Paddock to Pixel: The Hagen’s Organics Story | #025

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In this episode of Add to Cart, Oliver and Rugby Hagen of Hagen’s Organics share their thoughts on the importance of transparency and commitment to customer service in running a […]

EP 25
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Nathan Bush is a director at eCommerce talent agency, eSuite. He has led eCommerce for businesses with revenue $100m+ and has been recognised as one of Australia’s Top 50 People in eCommerce four years in a row. You can contact Nathan on LinkedIn, Twitter or via email.


Oliver Hagen is the director of Hagen’s Organics. Alongside his sister, Oliver runs the business, which has four stores across Melbourne, and their online store. After working and growing up in the business with his dad, Royce, Oliver took over operations in 2013.


Ruby Hagen is the Business Manager of Hagen’s Organics. After growing up in the business, she wanted to get on board alongside her brother to run the company. Her natural born people skills give her the perfect skill set for managing their team of close to 60 people.

In this episode of Add to Cart, Oliver and Rugby Hagen of Hagen’s Organics share their thoughts on the importance of transparency and commitment to customer service in running a business. They also talk about how the online side of their business took off amidst the global health crisis.

The business started 20 years ago when Oliver and Ruby’s father, Royce Hagen, opened an organic fruit and veg shop in Melbourne.   Customers suggested the business sell meat and so, in 1998 Hagen’s Organics made a shift from fruit and vegetables to beef, pork, poultry and lamb, with Royce opening Hagen’s Organic Butchers at the Prahran Market.

Royce’s son, Oliver has been helping out in the business since he was 13 years old, but it wasn’t until he studied for a degree in entrepreneurship that he began to realise his future career may lie with the family business.  Oliver learned a lot about eCommerce during the course of his degree and realised that he could bring these ideas to Hagen’s Organics, along with his sister Ruby, who had decided to join the business too.

The digital side of Hagen’s Organics did not really gain traction until COVID-19 struck. With lockdowns in place, people couldn’t easily go out to buy their supplies and many had to rely on online stores for food items and other essential supplies. Oliver says that they feel lucky they already had systems in place with website features allowing their customers to buy online to meet the demand.

We’re in a business that’s 20 years old…but it feels like we’re in a startup.

Oliver  Hagen
Questions answered in this episode include
  • What has been the hardest thing about taking a butcher shop online?
  • How has the Covid19 crisis affected you?
  • What’s your approach to website content creation?

What has been the hardest thing about taking a butcher store online?

One of the biggest issues of having a butcher shop online is getting butchers to embrace the idea. Many, especially older butchers, were sceptical.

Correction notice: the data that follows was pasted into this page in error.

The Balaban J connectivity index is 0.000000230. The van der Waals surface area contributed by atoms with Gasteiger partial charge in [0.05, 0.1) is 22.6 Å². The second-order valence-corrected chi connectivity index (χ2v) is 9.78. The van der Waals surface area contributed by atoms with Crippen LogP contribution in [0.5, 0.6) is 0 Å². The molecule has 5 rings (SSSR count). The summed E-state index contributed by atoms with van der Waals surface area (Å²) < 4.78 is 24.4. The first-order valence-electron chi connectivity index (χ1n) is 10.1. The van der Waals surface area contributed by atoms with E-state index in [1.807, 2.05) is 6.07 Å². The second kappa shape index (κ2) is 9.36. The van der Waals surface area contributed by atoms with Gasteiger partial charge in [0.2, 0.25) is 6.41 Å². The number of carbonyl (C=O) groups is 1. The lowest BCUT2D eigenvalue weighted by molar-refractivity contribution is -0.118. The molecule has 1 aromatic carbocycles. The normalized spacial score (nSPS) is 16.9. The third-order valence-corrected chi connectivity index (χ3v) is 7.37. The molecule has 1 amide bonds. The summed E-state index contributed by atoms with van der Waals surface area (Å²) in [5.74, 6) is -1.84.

According to Oliver, it took some time for customers to fully trust sellers who offer food products online. Unlike in the US or the UK where people are already used to buying this way, a lot of consumers in Australia are only confident in buying clothes and other things that can be easily returned, from online businesses.

Ruby says that communicating and being really transparent about their products helped a lot getting customers to start accepting the idea. Hagen’s Organics has been open about how the goods are sourced, transported and packaged, which has helped them gain the trust of their customers.

What sets them apart from other butchers

Hagen’s Organics’ transparency to their customers is what sets them apart from others. As the business grew, they learned how important it is to remain honest about what they do and where/who they get their products from.

Having been in the industry for 20 years, they were able to establish connections with all sorts of people with extensive knowledge in all areas. Oliver says that even if there are some things that they don’t know about different ingredients or produce, they know people who do.

Ruby adds that the brand aims to show their customers the real stories of where their food comes from. 

How the Covid-19 crisis affected the business

Oliver says that they were pretty lucky to get the good end of the deal. While the team has been putting a lot of effort into their online business, the current situation provided them with an opportunity to grow their business exponentially. 

Since Covid-19 forced a lot of people to stay at home, Hagen’s Organics orders increased from 50 per week to 150-200 per day!  According to Ruby, they have had to hire additional staff to handle the packaging and marketing aspects of the business. What used to be a team of around 20 people, grew into a team of 75 in just four months. Oliver puts the growth down to people refocusing on what’s really important during this uncertain and worrying time – the importance of food security, as well as the importance of cooking meals together and sharing food with friends and family.

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